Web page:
Sidewalk sales, SummerFest make Main Street return

Live music, sidewalk sales, and a fire truck for kids to climb in — these are just a few options festival goers will be able to choose from when SummerFest returns to its original location on Main Street from 10 a.m. to 4 p.m. Saturday, July 21.

The Chamber of Commerce’s annual summer extravaganza will close down Main Street from Prospect Street to Governor Street — and part of Catoonah Street — from 8 a.m. to 5 p.m.

There will plenty of activities, shopping and food for the entire family to enjoy.

“In front of town hall, we have live music throughout the day,” said Jennifer Zinzi, the Chamber’s executive director. “We have a big, kids zone that’s down behind town hall. Also, the rec center will be there with arts and crafts. There’s a bounce house and an interactive race track.”

For those who can’t wait for the festival to begin, there will be a free morning yoga session in Ballard Park from — the location of last year’s SummerFest — from 8:30 to 10.

Back on Main Street, local vendors will begin setting up stands and displaying their goods.

Bobby Morrill kicks off the music schedule at 10 with hits from the 1960s, 70s, and 80s.

Keeping the live music going is the SummerFest headliner CAB & Company, who perform from noon to 2 in front of town hall. The band, which specializes in jazzy blues, rock and pop, is led by vocalist Cheryl Ann Boyd. Guitarist Scott Sherman and percussionist Don O’Keefe round out the trio.

Wrapping up SummerFest is the Bach to Rock Band, which will perform from 2 to 4. Bach to Rock’s performance will also feature a DJ to play popular hits from the 80s.

Around town

The SummerFest stage isn’t the only place for Ridgefield residents to catch live performances  this weekend.

Following the conclusion of the Bach to Rock Band’s setlist on Saturday, Thrown Stone Theatre Company will be performing two shows Saturday at the Ridgefield Conservatory of Dance on Main Street. They will also have matinee shows Sunday.

The Ridgefield Playhouse has a full weekend of shows, too.

The fun kicks off Friday night, July 20, with the Playhouse’s annual Summer Gala, titled “BBQ, Bourbon, and Beer,” headlined by the Dickey Betts Band.

The following night, Don McLean — singer and songwriter of hits such as, “American Pie” and “Vincent” — returns to the Playhouse stage at 8 p.m.

On Sunday afternoon, the Playhouse will host its annual Shakespeare on the Green Expo. Singer Adam Ant closes out the musical performances for the weekend on Sunday night at the Playhouse.

Also on Friday night is the Lounsbury House’s annual lobster dinner and clambake.

“It really is a full weekend of activities,” Zinzi said.


Back on Main Street, local vendors — from Ridgefield and the surrounding areas — will line up with plenty of offerings Saturday, July 21.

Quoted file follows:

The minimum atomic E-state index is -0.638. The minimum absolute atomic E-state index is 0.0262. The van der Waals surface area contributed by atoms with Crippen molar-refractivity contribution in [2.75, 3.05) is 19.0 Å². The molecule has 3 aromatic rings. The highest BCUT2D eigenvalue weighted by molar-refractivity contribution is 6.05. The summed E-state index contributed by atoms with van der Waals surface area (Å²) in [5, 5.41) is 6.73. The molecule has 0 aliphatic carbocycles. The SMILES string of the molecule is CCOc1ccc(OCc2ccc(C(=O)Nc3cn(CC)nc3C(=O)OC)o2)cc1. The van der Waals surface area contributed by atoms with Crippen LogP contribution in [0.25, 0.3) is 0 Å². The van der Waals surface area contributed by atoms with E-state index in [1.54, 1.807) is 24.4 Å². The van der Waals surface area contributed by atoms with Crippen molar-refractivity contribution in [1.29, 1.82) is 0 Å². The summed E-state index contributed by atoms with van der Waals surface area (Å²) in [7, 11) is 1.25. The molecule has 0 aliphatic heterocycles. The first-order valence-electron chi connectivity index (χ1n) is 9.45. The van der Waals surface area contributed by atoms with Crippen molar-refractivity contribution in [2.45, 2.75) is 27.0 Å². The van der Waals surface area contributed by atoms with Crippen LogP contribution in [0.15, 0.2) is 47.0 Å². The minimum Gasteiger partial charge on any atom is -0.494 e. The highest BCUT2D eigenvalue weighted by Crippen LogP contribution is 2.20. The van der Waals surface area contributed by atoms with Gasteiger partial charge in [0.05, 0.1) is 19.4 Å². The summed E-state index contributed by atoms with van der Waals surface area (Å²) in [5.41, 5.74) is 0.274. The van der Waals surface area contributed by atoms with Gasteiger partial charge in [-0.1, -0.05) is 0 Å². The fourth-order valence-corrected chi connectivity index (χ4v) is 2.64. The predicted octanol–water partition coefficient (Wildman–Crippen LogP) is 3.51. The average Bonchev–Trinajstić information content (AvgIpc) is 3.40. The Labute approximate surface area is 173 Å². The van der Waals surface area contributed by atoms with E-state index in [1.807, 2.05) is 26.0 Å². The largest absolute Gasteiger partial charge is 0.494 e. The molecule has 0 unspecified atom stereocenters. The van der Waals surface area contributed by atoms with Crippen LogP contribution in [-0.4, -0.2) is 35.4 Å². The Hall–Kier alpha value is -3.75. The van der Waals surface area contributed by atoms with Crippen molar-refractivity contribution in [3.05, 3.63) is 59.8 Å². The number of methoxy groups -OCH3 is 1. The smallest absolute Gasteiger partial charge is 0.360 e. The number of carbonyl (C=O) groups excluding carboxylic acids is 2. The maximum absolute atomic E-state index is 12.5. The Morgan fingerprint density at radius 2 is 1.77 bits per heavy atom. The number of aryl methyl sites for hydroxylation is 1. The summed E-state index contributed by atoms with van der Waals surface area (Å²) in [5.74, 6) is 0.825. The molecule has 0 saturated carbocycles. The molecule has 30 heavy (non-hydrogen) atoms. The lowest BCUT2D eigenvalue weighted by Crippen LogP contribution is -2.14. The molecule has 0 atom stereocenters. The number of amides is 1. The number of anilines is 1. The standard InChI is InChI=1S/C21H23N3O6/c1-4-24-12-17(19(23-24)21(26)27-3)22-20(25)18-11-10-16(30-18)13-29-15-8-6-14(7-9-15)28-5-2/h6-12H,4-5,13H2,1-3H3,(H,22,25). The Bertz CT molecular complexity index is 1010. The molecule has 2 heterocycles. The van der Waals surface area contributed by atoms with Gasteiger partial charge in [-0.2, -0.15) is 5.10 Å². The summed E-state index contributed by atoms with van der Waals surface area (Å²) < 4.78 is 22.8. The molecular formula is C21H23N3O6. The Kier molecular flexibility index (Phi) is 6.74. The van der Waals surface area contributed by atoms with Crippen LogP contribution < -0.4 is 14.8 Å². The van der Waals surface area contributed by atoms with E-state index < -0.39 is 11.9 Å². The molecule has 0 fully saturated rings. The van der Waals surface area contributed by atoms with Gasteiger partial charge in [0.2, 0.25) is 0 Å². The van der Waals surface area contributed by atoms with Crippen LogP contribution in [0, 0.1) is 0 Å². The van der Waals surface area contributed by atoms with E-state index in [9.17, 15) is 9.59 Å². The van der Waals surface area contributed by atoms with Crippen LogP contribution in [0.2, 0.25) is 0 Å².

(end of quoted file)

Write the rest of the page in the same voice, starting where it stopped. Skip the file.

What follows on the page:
“They really span the gambit,” Zinzi said about the expansive selection of vendors coming to this year’s SummerFest.

While last year’s SummerFest had a massive 60 vendors putting up stands in Ballard Park, this year will bring more local business owners to the area — with 80 vendors coming to Main Street come Saturday.

“Everything is shop local, a lot of handmade crafters, local store owners, and vendors who may not have an actual brick and mortar store,” Zinzi said.

SummerFest doesn’t only want to bring parents to the heart of Ridgefield, they want to make it a family event that can cater to all ages.

While parents can enjoy the live music in front of town hall, the kids can have some fun of their own in a specialized kids zone behind town hall — located at 400 Main Street.

None of the 80 vendors presenting their products during the street fair will be food trucks.

Zinzi hopes this will “encourage people to go into restaurants and shop the sidewalk sales.”

SummerFest also looks to promote local entrepreneurs.

“Some of our students are setting up pop-up shops for the businesses they launched,” Zinzi said.

SummerFest wouldn’t be possible without the generous help from a few title sponsors, she said.

Those sponsors include: Fairfield County Bank, Winters Brothers Waste Systems, the Ridgefield Chamber of Commerce, and Mercedes Benz of Danbury.


Ridgefield kids will also get a chance to climb in a real-life fire engine during the street fair’s touch-a-truck event Saturday afternoon.

In addition to a Ridgefield fire truck, there will be a police car, a garbage truck, a work truck, and a tow truck on display.

“At the south end of Main Street, we have touch-a-truck event to bring people all the way through town,” Zinzi said.


Main Street, and the surrounding streets SummerFest leaks into, will be closed from 8 a.m. to 5 p.m. even though the festival runs 10 a.m. to 4 p.m.

“That gives us two hours of set-up time,” Zinzi said about the road closure prior to the official beginning of the event.

Parking rules aren’t as strict being that the event has been moved back to Main Street.

Vendors will be coming in first, then parking in the furthest lots from downtown to enable festival goers to park as close as possible.

“Keep in mind that lots available last year may be closed this year due to road closures for the event,” Zinzi said.